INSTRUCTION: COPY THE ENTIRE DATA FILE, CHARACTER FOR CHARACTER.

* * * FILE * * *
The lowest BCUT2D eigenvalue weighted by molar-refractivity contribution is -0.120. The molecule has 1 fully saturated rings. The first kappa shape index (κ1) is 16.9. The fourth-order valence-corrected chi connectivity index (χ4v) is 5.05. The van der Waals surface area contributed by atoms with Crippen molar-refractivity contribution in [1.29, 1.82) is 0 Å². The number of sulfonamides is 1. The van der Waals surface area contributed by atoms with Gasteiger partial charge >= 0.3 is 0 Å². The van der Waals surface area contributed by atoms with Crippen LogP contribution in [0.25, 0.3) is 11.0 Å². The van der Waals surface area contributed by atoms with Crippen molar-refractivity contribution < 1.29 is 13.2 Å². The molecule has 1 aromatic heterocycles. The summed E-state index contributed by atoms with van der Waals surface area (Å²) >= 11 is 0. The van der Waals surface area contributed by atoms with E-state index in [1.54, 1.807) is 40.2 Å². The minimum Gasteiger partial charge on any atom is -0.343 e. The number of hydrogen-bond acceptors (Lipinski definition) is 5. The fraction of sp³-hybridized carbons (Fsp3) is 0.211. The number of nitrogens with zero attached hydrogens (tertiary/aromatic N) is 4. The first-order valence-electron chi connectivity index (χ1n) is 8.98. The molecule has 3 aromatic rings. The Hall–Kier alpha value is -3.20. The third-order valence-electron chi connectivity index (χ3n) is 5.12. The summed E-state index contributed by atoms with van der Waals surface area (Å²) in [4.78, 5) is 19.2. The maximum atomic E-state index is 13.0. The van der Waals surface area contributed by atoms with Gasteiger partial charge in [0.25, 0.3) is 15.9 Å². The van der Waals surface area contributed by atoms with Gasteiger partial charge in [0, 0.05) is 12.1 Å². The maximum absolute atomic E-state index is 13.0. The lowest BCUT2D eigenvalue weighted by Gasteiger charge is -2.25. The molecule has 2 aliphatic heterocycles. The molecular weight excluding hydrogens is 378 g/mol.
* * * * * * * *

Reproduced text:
The lowest BCUT2D eigenvalue weighted by molar-refractivity contribution is -0.120. The molecule has 1 fully saturated rings. The first kappa shape index (κ1) is 16.9. The fourth-order valence-corrected chi connectivity index (χ4v) is 5.05. The van der Waals surface area contributed by atoms with Crippen molar-refractivity contribution in [1.29, 1.82) is 0 Å². The number of sulfonamides is 1. The van der Waals surface area contributed by atoms with Gasteiger partial charge >= 0.3 is 0 Å². The van der Waals surface area contributed by atoms with Crippen LogP contribution in [0.25, 0.3) is 11.0 Å². The van der Waals surface area contributed by atoms with Crippen molar-refractivity contribution < 1.29 is 13.2 Å². The molecule has 1 aromatic heterocycles. The summed E-state index contributed by atoms with van der Waals surface area (Å²) >= 11 is 0. The van der Waals surface area contributed by atoms with E-state index in [1.54, 1.807) is 40.2 Å². The minimum Gasteiger partial charge on any atom is -0.343 e. The number of hydrogen-bond acceptors (Lipinski definition) is 5. The fraction of sp³-hybridized carbons (Fsp3) is 0.211. The number of nitrogens with zero attached hydrogens (tertiary/aromatic N) is 4. The first-order valence-electron chi connectivity index (χ1n) is 8.98. The molecule has 3 aromatic rings. The Hall–Kier alpha value is -3.20. The third-order valence-electron chi connectivity index (χ3n) is 5.12. The summed E-state index contributed by atoms with van der Waals surface area (Å²) in [4.78, 5) is 19.2. The maximum atomic E-state index is 13.0. The van der Waals surface area contributed by atoms with Gasteiger partial charge in [0.25, 0.3) is 15.9 Å². The van der Waals surface area contributed by atoms with Gasteiger partial charge in [0, 0.05) is 12.1 Å². The maximum absolute atomic E-state index is 13.0. The lowest BCUT2D eigenvalue weighted by Gasteiger charge is -2.25. The molecule has 2 aliphatic heterocycles. The molecular weight excluding hydrogens is 378 g/mol.